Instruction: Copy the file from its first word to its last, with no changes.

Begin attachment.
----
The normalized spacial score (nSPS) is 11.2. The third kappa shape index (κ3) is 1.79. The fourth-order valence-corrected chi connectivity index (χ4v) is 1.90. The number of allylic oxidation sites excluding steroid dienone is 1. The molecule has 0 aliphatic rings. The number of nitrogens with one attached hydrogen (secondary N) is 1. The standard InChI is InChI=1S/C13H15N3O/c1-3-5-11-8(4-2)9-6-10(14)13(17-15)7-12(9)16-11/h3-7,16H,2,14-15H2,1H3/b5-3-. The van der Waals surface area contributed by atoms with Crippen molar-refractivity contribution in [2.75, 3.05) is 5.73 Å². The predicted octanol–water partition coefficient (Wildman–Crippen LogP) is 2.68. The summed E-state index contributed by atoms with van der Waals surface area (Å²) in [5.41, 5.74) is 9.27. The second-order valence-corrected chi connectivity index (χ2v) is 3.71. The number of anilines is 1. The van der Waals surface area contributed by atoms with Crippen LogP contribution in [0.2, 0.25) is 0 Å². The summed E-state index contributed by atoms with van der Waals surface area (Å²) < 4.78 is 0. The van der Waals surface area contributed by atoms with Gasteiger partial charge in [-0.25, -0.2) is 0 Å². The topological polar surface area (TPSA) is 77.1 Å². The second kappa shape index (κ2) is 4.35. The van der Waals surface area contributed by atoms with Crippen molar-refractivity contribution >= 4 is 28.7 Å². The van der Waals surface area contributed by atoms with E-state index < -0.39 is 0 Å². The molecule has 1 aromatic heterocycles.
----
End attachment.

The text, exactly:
The normalized spacial score (nSPS) is 11.2. The third kappa shape index (κ3) is 1.79. The fourth-order valence-corrected chi connectivity index (χ4v) is 1.90. The number of allylic oxidation sites excluding steroid dienone is 1. The molecule has 0 aliphatic rings. The number of nitrogens with one attached hydrogen (secondary N) is 1. The standard InChI is InChI=1S/C13H15N3O/c1-3-5-11-8(4-2)9-6-10(14)13(17-15)7-12(9)16-11/h3-7,16H,2,14-15H2,1H3/b5-3-. The van der Waals surface area contributed by atoms with Crippen molar-refractivity contribution in [2.75, 3.05) is 5.73 Å². The predicted octanol–water partition coefficient (Wildman–Crippen LogP) is 2.68. The summed E-state index contributed by atoms with van der Waals surface area (Å²) in [5.41, 5.74) is 9.27. The second-order valence-corrected chi connectivity index (χ2v) is 3.71. The number of anilines is 1. The van der Waals surface area contributed by atoms with Crippen LogP contribution in [0.2, 0.25) is 0 Å². The summed E-state index contributed by atoms with van der Waals surface area (Å²) < 4.78 is 0. The van der Waals surface area contributed by atoms with Gasteiger partial charge in [-0.25, -0.2) is 0 Å². The topological polar surface area (TPSA) is 77.1 Å². The second kappa shape index (κ2) is 4.35. The van der Waals surface area contributed by atoms with Crippen molar-refractivity contribution >= 4 is 28.7 Å². The van der Waals surface area contributed by atoms with E-state index < -0.39 is 0 Å². The molecule has 1 aromatic heterocycles.